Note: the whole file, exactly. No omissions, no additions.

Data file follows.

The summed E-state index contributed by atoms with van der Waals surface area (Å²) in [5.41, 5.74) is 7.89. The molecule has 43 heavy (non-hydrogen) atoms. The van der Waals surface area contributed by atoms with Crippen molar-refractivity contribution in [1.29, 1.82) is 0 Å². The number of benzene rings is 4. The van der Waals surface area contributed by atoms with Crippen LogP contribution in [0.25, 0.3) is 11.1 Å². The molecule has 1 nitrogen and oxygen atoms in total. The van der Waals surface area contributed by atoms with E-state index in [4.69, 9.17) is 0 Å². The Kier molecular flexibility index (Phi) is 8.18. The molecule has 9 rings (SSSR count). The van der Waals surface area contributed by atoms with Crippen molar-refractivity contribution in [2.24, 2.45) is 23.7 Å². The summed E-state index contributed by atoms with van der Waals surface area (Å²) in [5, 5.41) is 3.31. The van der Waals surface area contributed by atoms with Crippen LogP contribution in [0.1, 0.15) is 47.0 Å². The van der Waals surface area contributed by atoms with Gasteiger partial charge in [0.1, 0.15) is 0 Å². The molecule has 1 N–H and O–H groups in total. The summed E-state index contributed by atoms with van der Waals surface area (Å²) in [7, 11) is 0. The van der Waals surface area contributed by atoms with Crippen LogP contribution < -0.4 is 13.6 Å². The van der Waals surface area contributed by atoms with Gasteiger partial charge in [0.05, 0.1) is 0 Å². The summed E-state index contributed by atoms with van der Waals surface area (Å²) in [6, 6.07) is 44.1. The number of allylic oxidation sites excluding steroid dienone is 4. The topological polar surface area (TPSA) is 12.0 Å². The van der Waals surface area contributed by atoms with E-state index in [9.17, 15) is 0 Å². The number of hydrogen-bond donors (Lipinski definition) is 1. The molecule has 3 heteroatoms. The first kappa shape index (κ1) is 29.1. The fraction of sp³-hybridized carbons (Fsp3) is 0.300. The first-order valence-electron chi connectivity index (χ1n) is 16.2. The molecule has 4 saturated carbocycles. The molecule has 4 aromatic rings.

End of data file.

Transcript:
The summed E-state index contributed by atoms with van der Waals surface area (Å²) in [5.41, 5.74) is 7.89. The molecule has 43 heavy (non-hydrogen) atoms. The van der Waals surface area contributed by atoms with Crippen molar-refractivity contribution in [1.29, 1.82) is 0 Å². The number of benzene rings is 4. The van der Waals surface area contributed by atoms with Crippen LogP contribution in [0.25, 0.3) is 11.1 Å². The molecule has 1 nitrogen and oxygen atoms in total. The van der Waals surface area contributed by atoms with E-state index in [4.69, 9.17) is 0 Å². The Kier molecular flexibility index (Phi) is 8.18. The molecule has 9 rings (SSSR count). The van der Waals surface area contributed by atoms with Crippen molar-refractivity contribution in [2.24, 2.45) is 23.7 Å². The summed E-state index contributed by atoms with van der Waals surface area (Å²) in [5, 5.41) is 3.31. The van der Waals surface area contributed by atoms with Crippen LogP contribution in [0.1, 0.15) is 47.0 Å². The van der Waals surface area contributed by atoms with Gasteiger partial charge in [0.1, 0.15) is 0 Å². The molecule has 1 N–H and O–H groups in total. The summed E-state index contributed by atoms with van der Waals surface area (Å²) in [7, 11) is 0. The van der Waals surface area contributed by atoms with Crippen LogP contribution < -0.4 is 13.6 Å². The van der Waals surface area contributed by atoms with Gasteiger partial charge in [0.05, 0.1) is 0 Å². The summed E-state index contributed by atoms with van der Waals surface area (Å²) in [6, 6.07) is 44.1. The number of allylic oxidation sites excluding steroid dienone is 4. The topological polar surface area (TPSA) is 12.0 Å². The van der Waals surface area contributed by atoms with E-state index in [9.17, 15) is 0 Å². The number of hydrogen-bond donors (Lipinski definition) is 1. The molecule has 3 heteroatoms. The first kappa shape index (κ1) is 29.1. The fraction of sp³-hybridized carbons (Fsp3) is 0.300. The first-order valence-electron chi connectivity index (χ1n) is 16.2. The molecule has 4 saturated carbocycles. The molecule has 4 aromatic rings.